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Lighting Up with Illumitex

Illumitex

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Lighting Up with Illumitex
Lighting Up with Illumitex

Lighting Up with Illumitex

Illumitex

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Welcome to Lighting Up with Illumitex, your one stop podcast for the best and brightest in the digital horticulture industry.

Latest Episodes

How AI and Data Are Making Business More Viable for Urban Farmers with Dennis Riling and Mark McDevitt of Illumitex

In this episode of Lighting Upwith Illumitex, host Daniel Litwin is back with Dennis Riling, vice president of business development for Illumitex, and Mark McDevitt, Senior Horticultural Scientist for Illumitex to discuss big agriculture, urban farming, and container farming. Austin, Texas-based Illumitex, a digital horticulture solutions provider, has been providing unique lighting solutions for the horticulture industry since 2005. As conventional farming has faced a head-to-head match with urban farming of late, companies like Illumitex have come into the spotlight as growing, viable avenues for digital agriculture. But is sheer scarcity and usability of land propelling this style of urban agriculture forward? The experts at Illumitex said yes, that’s a factor. Urban land is finding new homes in revitalized urban districts, shipping containers, and unused space. “It’s even getting as clever as putting greenhouses on rooftop space, utilizing space that would not otherwise be used,” McDevitt said. However, outside of land issues, the consumer movement for transparency and knowing where their food comes from is largely driving the trend. “The demand from the consumer is really what drove urban and vertical farming and the technology to support that,” McDevitt said. Before coming to Illumitex, Riling and McDevitt both worked as urban farmers themselves — designing growing systems, testing lighting, and producing and selling their leafy green produce, but they faced challenges being a small operation in a relatively new market. “At the time, we had to do everything ourselves to make it work,” McDevitt said. “There really weren’t system companies to just buy the system from back then.” Assistive AI and imaging tech is helping these operations grow to scale, Riling said. “Growing plants, you have so many environmental variables, as well as growing variables such as insect and disease, so there’s a lot that can go wrong,” Riling said. “The more data, the better.” Data is ultimately driving down the cost of raising food. “With low margins on produce and labor one of the highest costs, anything that can be done to minimize those labor cost with the use of technology and automation just increases the viability of the business,” Riling said.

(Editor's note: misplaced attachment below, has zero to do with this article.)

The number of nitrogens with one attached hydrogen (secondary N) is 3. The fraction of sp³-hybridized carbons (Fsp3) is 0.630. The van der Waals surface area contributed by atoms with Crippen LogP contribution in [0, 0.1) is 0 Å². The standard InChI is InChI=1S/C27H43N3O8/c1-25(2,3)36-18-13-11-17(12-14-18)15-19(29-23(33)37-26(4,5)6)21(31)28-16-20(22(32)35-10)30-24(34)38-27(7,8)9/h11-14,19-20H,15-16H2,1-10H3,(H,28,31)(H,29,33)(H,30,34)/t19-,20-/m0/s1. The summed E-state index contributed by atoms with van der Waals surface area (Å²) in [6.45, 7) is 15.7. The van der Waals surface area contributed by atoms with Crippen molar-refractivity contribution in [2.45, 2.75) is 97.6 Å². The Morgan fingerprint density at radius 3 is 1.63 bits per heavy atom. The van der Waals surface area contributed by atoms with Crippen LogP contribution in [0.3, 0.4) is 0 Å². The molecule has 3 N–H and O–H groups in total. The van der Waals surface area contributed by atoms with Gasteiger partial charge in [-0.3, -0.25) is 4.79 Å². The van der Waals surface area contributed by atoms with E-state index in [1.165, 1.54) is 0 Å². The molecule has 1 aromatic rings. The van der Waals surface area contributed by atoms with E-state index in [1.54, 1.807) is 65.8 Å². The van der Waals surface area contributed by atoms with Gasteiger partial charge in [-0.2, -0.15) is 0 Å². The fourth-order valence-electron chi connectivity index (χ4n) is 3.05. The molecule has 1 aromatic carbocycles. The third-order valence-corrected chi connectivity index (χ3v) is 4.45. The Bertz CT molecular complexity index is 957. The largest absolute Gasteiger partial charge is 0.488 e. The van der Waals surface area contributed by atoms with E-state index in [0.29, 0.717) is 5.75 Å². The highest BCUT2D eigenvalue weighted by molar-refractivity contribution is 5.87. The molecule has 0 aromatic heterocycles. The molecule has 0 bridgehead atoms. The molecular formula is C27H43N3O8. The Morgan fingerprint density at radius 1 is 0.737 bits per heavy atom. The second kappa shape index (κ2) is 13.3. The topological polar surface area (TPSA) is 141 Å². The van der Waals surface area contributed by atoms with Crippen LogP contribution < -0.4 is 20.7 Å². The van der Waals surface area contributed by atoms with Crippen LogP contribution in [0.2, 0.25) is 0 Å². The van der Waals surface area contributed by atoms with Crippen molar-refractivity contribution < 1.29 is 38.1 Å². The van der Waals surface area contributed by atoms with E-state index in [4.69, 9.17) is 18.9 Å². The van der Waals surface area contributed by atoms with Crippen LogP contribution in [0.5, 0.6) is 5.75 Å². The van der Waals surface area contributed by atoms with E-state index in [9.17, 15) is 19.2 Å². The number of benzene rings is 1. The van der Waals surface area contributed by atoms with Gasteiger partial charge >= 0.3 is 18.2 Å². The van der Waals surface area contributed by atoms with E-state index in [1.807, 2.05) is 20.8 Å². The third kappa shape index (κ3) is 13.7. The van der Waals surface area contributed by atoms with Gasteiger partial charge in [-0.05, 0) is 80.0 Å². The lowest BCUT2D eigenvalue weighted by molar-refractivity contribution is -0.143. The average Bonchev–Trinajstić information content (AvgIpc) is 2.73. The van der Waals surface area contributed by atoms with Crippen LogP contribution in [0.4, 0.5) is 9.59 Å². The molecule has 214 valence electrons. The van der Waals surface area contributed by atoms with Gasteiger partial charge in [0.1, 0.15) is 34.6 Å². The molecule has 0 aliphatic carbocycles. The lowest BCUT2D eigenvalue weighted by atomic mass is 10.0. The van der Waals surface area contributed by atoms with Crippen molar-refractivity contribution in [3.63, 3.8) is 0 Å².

26 MINJUL 17
Comments
How AI and Data Are Making Business More Viable for Urban Farmers with Dennis Riling and Mark McDevitt of Illumitex

Digital Disruption Has Finally Reached the Agriculture Industry with Dennis Riling & Mark McDevitt

Since the turn of the millennium, digital technology has completely transformed retail, manufacturing, transportation, healthcare, and pretty much every industry within the global economy. Still, there is one industry that has been noticeably slow to adopt digital solutions – agriculture. But it looks like that is finally changing, and not just in conventional agriculture. On today's podcast of Lighting Up with Illumitex, senior horticultural scientist Mark McDevitt and director of business development Dennis Riling [contributor page] shared their insights on how digital technology is disrupting the way greenhouse growers do business. As McDevitt explained, specialty crops grown in greenhouse spaces have small margins and fickle demand. A crop can be popular one minute, and while it's still in the ground, it can fall out of favor with consumers. Growers have short-term needs and must remain agile to respond to changing market conditions, which is why many have resisted investing in costly digital solutions that might not pay dividends until years later. According to Riling, "There's still a farmer mentality on where they'll invest their money for a return they might not see for five years." But the challenges of operating large facilities at scale are driving growers to turn to digital tools like visual A.I. which can keep watch over acres of crops and help maintain consistency across multiple greenhouses. As McDevitt put it, "You can't be everywhere at every minute, but with a camera, it's very feasible to do that." He added that these scouting solutions put digital eyes on plants, lowering production costs, and giving growers the ability to identify problems that can ruin a yield before they even occur. "Customers that use this technology are going to have a gross advantage over their competition," Riling said. This advantage is why McDevitt believes the industry is nearing an inflection point when it comes to adopting digital solutions. He believes that all growers will need to integrate digital tools into their operations to keep pace with competitors, making it an exciting time for everyone in the space.